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Should you hire more Product Managers? A Case for Lean Product Management

Elias Lieberich, Managing Director
Elias Lieberich, Co-Founder Product Matters
The team composition is absolutely crucial – and important to consider across all functions. Sometimes more Product Managers hurt more than they help.

I’ve noticed an uptick in hiring recently. Over the past couple of weeks, many of you reached out. This begs the question: why hire a Product Manager? The answer I often get is “the product team is totally overloaded.”

I say not so fast: let’s dive a bit deeper, shall we?

Minimal Viable Scope

It’s important to understand that Product Managers are always busy. Adding more Product Managers sounds like a fix, but it often just increases overhead. The essence of a Product Manager’s value is to reduce ambiguity. This only works if the scope of a PM is sufficiently large. Too many Product Managers in a crowded area will clog the system, preventing any one of them, no matter how good they are, from clarifying the direction.

My first manager used to say, “It is just right when it feels like just a little bit too much,” and I think I agree. PMs can grow into a slightly overwhelming role and then grow from there.

Don’t Make Product the Bottleneck

Often, the problem is setting priorities right and working on the things that actually matter. I see senior PMs, sometimes CPOs with dozens of reports, working on very tactical things—babysitting engineering in their delivery, critiquing or even creating the designers’ mock-ups, or acting as the de-facto QA engineer.

Don’t get me wrong, your team will think the world of you, and they think this is what Product Managers do. That makes everyone feel good, yet the PMs will become bottlenecks. The real work—reducing ambiguity and clarifying direction— will not happen enough. Teams will see the PM try but will lack the clarity they need.

Upgrading Product Managers to focus on where they add real value is the way to go rather than adding more Product Managers focusing on the wrong things.

Invest in Other Functions and Leverage Product

Before making a hiring decision, take a good look at the balance in the team. In many cases, the right call is not to hire another PM but to invest in SWE, UXD, or UXR instead. A couple of antipatterns, what they mean and what you can do about it:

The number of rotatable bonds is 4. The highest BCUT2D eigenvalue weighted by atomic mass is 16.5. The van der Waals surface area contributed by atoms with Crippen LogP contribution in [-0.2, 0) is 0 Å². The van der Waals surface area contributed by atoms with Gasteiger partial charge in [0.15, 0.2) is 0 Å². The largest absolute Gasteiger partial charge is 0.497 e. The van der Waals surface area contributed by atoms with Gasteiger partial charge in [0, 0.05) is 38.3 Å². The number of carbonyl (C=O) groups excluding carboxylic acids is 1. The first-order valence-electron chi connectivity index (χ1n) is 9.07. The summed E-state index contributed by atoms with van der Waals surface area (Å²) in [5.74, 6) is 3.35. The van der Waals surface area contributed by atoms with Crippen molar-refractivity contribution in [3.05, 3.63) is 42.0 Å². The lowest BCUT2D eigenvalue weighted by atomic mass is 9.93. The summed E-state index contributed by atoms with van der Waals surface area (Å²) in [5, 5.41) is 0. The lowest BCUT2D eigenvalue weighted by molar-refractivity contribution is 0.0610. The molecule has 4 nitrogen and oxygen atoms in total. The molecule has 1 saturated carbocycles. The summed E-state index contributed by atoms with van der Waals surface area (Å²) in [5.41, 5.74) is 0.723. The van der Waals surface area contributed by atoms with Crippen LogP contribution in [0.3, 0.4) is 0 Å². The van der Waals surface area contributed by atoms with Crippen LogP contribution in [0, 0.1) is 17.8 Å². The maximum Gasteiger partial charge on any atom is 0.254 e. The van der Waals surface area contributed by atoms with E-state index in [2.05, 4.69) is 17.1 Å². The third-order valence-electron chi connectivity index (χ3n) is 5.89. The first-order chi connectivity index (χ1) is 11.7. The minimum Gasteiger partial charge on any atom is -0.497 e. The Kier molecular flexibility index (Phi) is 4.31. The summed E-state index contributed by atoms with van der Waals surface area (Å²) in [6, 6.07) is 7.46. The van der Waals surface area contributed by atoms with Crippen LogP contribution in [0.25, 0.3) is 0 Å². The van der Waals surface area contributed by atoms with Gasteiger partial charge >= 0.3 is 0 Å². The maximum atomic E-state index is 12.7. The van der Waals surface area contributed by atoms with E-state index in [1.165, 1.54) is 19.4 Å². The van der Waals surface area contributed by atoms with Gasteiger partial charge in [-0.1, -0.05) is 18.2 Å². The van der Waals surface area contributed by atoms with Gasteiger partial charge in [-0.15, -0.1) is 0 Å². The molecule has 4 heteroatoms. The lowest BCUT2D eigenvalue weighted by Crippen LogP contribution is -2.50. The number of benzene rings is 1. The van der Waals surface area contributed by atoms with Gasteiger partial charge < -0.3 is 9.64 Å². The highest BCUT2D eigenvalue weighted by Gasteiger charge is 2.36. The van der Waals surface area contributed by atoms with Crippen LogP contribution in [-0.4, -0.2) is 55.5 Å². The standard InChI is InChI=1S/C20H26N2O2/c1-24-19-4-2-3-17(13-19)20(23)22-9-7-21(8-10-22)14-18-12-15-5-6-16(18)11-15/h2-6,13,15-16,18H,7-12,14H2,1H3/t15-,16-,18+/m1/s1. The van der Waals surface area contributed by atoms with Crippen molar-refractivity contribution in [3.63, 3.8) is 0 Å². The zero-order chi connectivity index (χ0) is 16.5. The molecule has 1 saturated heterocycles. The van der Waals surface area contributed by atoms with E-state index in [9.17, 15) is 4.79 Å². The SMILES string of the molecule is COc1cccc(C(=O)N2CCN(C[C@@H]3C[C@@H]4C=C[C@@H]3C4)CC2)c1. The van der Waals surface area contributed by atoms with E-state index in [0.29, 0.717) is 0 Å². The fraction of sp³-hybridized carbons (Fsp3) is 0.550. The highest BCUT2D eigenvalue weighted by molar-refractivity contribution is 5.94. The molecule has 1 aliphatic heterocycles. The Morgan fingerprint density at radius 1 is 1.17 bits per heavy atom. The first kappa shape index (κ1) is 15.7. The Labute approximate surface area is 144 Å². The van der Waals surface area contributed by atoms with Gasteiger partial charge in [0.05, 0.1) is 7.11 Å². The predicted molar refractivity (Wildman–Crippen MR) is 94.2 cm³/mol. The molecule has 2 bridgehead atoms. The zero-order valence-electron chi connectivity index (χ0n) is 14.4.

• PMs are busy triaging tickets and directing engineers? Your PMs are acting more like POs. This is super inefficient because engineers are much more adept at organizing their work. Hire SWEs and get Engineering to coordinate their own discovery work (not popular, but much better for everyone).
  • PMs are busy figuring out detailed front-end requirements and edge cases? You think it’s cheaper to wing the UXD. That’s a grave mistake and will slow everyone down (and create an inferior product). Hire a Designer. That investment will pay off quickly. For most products, 0.75 to 1 UXD per PM is a good rule of thumb.
  • Teams seem to endlessly set discovery goals? Consider a user researcher. It is one of the most underrated functions, and you should aim for about 0.25-0.5 UXR per PM.

Handling Objections to Lean Product Management

These changes often require some adjustment and expectation setting on how the teams share work (e.g. engineering might need to do more). I had this discussion with all my teams. I guarantee there will be bickering—but I also guarantee these teams will be more successful and more efficient than teams with too much product overhead.

Conclusion

In conclusion, before deciding to hire more Product Managers, consider the broader team dynamics and invest in other key roles that can support the PM function. This lean approach ensures that Product Managers can focus on their core strengths, leading to a more balanced and successful team.

Have you tried Lean Product Management? Share your experiences and insights in the comments or reach out if you have any questions!

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